Steph Papadakis’ 1972 Toyota Celica

steph papadakis 1972 toyota celica
Steph Papadakis’ 1972 Toyota Celica BuildMark Vaughn

If you were around for the rise of The Import Scene in the ‘90s, or if you’re still around for Formula Drift, or if you’ve ever seen any of the 4000 or so Fast and Furious movies, then you know Steph Papadakis. Back in the day, Papadakis was the king of The Import Scene. He and friend Shaun Carlson built a tube-frame Civic that was the first FWD car to get into the 9s in the quarter mile. Later he was first in the 7s, then first in the 6s. In Hondas!

If you chose to believe the legend, he was also the real-world guy upon whom the Vin Diesel character Dom Toretto is based. But he vehemently denies it. Vehemently while laughing. Now, as owner of Papadakis Racing, his drivers have won the Formula Drift championship five times, most recently last year—the last several years with full sponsorship from Toyota.

So it was a little surprising to see him at Newcomb’s Ranch high atop Angeles Crest Highway at the weekly Good Vibrations Breakfast Club, a place with a lot of Porsches. For the hundred or so car enthusiasts who know about GVBC, it’s like church, except it’s held on Friday mornings instead of Sundays. (But just like church, they have donuts!) There at Newcomb’s, amidst maybe 50 or 60 Porsche 911s, a fistful of Corvettes, some Miatas, and a Mustang or three, came Papadakis in his 1972 Toyota Celica.

steph papadakis 1972 toyota celica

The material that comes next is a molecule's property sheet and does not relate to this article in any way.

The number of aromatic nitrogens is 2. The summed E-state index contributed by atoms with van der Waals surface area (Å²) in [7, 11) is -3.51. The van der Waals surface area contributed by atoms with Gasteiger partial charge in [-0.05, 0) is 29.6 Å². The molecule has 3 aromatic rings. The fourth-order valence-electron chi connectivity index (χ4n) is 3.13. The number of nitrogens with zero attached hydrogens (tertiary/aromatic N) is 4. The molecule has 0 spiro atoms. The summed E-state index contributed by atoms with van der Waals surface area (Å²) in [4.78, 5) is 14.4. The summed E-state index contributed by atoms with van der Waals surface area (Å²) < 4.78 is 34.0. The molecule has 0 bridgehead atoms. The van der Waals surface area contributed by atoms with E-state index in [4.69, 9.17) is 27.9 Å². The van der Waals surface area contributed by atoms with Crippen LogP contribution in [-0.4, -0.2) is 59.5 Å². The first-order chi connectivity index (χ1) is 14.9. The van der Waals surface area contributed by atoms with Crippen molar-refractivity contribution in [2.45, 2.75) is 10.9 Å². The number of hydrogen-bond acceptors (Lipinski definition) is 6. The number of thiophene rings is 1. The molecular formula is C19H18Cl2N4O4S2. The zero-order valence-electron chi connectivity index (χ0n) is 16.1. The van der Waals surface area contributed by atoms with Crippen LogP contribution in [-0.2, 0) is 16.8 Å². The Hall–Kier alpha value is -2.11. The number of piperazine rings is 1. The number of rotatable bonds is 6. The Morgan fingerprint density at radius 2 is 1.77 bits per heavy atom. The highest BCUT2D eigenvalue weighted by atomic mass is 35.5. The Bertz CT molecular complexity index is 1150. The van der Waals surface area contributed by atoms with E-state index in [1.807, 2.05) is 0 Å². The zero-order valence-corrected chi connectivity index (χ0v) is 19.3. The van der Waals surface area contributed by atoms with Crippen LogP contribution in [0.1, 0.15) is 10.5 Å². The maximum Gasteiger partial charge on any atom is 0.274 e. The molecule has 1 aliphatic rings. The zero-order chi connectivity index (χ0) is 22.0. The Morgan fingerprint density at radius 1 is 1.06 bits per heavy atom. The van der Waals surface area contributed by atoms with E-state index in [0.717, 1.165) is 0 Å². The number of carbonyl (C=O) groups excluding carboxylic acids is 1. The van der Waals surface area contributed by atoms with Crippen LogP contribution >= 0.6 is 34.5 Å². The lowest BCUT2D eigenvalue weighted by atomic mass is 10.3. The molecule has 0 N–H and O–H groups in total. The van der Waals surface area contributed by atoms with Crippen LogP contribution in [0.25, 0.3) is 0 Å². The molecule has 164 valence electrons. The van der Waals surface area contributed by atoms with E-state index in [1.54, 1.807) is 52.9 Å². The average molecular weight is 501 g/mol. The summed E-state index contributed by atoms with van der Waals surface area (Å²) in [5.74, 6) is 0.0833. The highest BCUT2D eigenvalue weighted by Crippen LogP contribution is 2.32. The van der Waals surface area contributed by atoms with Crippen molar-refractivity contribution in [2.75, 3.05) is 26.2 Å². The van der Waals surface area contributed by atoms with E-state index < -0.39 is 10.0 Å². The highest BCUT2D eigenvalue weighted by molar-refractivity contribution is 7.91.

Papadakis, dressed for the cold, with his ’72 Celica.Mark Vaughn

What was drag racer/drifter Papadakis doing in an old Celica on Angeles Crest Highway?


“Hey man, what’s up,” he said, displaying the respectful charm he uses to address everyone from teammates at Papadakis Racing, to Toyota execs, to legions of fans, to the occasional car writer whose known him for 30 years.

Indeed, what was up was his 1972 barn-find Celica, even if it wasn’t really a barn where it had been found. It had been sitting in a garage 20 years. I asked him about it, not realizing—until later—that he has explained the car many times already, including in one of his very successful YouTube videos on the car, along with videos of various engine builds. The top-scoring PapadakisRacing video is “2020 Supra B58 Engine Teardown,” which is moving toward 6 million views.

Without hesitation, even though he’s done it many times before, Papadakis launched into another explanation, a true champion among fans and media alike for his earnest presentation, both in person and on YouTube. To get the full story, or rather stories, because there are many, each with technical details, go to the PapadakisRacing YouTube channel, where it’s all explained for you. For me, I just turned on the recorder while he explained things a couple times to a growing crowd gathered around him in the cold winter morning at Newcomb’s.

steph papadakis 1972 toyota celica
The Toyota 18R-G.Mark Vaughn

“My understanding is they kind of finished this (design) in like 1970,” Papadakis said of the car. “That’s when they first came out with these in Japan, which means they were getting inspired in ‘68. So it’s whatever was hot in ‘67 or ‘68.”

To explain, he pointed across the Newcomb’s parking lot to a particularly cool red Camaro, possibly of the same vintage.

“That’s the era.”

Then he pointed to the tires.

“I put fifteens on. It came with 13s but that doesn’t work in LA traffic and LA potholes.”

Then he popped the hood, to the oohs and aahs of onlookers.

“Okay. So none of this is original,” he said.